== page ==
Perhaps your family has incorporated tips that help you pack a nutrient-rich lunch for your children to take to school. Hopefully you have found a month worth of fun and healthy lunch ideas your children enjoy to help take the hassle out of packing school lunches. However, if you have a teenager like mine who doesn't want anything to do with packed lunches anymore, selecting a school lunch may be part of his or her daily routine.
It seems many school districts did major overhauls of their school lunch menu offerings over the summer to improve the nutritional quality offered to students this school year. I know there are many new changes in our son's school. Here is a sample of the types of new school lunch offerings popping up in school districts around the country.
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It's the most wonderful time of the year...
I've been softly singing that tune for the past two weeks in anticipation of my three teenage sons and me going back to school. Yes, I love my boys and have loads of fun home with them in the summer, but it's time. I look forward to the weeknights that everyone is home by 9 p.m. (no more late baseball games!) and fast asleep before 11--mom, too. My days will soon be filled with bright-eyed budding chefs to be learning how to hold a knife properly, fillet a fish, and shop for the best quality foods.
With school just around the corner, my family, much like yours, needs to get its act together. Early fall is a perfect time of year to get organized for school and home. Even if you are not sending anyone off to school this list will help you gain control of your home before the holidays are upon us and it really gets crazy. Read More ›
If your teens are like mine, they love to stay up late, are difficult to get up in the morning, and would sleep until noon if you let them. That is what teens do, especially when they are growing. Teens often make difficult choices and trade-offs when trying to allocate time among school, work, extra-curricular activities, friends and family. Many times those choices are at the expense of sleep.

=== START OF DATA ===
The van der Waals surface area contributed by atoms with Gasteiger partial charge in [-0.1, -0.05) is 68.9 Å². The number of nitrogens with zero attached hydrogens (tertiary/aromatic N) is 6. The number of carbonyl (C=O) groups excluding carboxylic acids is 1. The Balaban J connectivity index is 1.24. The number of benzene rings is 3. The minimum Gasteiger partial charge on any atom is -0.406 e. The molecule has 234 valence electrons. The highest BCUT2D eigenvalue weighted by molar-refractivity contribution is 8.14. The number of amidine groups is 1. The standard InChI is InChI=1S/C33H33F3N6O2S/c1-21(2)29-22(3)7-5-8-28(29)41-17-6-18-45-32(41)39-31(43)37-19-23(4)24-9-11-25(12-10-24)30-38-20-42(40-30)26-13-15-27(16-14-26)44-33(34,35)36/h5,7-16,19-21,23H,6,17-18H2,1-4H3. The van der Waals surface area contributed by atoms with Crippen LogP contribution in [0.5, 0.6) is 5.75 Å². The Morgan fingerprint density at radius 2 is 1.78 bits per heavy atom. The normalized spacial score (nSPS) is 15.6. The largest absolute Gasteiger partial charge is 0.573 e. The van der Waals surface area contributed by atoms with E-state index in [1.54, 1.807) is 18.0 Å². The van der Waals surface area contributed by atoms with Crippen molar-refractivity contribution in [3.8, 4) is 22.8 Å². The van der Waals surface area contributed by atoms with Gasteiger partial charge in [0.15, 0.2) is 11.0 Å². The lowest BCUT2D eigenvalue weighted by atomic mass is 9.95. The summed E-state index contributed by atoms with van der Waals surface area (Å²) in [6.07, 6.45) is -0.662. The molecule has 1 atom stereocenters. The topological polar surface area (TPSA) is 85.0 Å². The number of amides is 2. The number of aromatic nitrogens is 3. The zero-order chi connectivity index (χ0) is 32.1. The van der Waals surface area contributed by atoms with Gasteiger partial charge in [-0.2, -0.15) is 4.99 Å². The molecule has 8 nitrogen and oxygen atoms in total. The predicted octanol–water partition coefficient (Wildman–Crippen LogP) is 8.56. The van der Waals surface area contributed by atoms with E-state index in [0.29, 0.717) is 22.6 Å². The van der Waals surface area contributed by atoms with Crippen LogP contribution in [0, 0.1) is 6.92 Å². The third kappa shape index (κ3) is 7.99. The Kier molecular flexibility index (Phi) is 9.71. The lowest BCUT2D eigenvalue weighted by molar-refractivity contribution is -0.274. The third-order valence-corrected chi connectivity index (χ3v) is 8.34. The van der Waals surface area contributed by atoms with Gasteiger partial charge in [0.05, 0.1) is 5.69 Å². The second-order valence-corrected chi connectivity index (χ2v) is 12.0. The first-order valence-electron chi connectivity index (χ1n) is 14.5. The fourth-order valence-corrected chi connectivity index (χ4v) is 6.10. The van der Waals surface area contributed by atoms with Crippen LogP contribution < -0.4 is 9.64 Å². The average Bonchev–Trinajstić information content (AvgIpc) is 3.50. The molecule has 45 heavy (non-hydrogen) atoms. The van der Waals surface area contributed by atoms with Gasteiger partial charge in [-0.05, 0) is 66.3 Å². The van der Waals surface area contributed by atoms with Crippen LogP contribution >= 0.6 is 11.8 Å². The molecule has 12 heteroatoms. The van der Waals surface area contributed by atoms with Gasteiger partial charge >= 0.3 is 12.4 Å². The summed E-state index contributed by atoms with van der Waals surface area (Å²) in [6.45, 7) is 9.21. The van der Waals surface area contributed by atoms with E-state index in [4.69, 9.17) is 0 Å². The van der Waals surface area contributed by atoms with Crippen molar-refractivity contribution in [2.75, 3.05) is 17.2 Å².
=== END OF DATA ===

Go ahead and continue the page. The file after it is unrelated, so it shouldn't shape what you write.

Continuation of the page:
Studies suggest teens need at least nine hours of sleep each night; however, many are only getting around seven hours a night on average. When sleep is limited on school nights, students can go to school too sleepy to learn. Having trouble staying awake increases the chances of missing important information being taught while also risking the loss of a teacher's respect.
A recent study published online in the journal Child Development reports that teens who stay up late to cram for tests tend to do poorly on the test they studied for because of sleep-related academic problems. Researchers also found that the problem compounds over time as academic rigor increases. Now that teens are back to school, will late-night studying to stay on top of their tough academic schedule sabotage their success? Here are some keys to help your student make the most of their study time and their sleep.
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A new school year is under way. Like many of you, I have been consumed by it for the past few weeks. School supplies, new sneakers, "back-to-school" night, homework, after-school activities, new teachers, and uniforms have all played some part in the return of school. These topics have been discussed regularly with friends, family, colleagues, and anyone else I have seen in passing (my dentist, employees at my gym, the girl who prepares my morning chai…). The great balancing act has begun!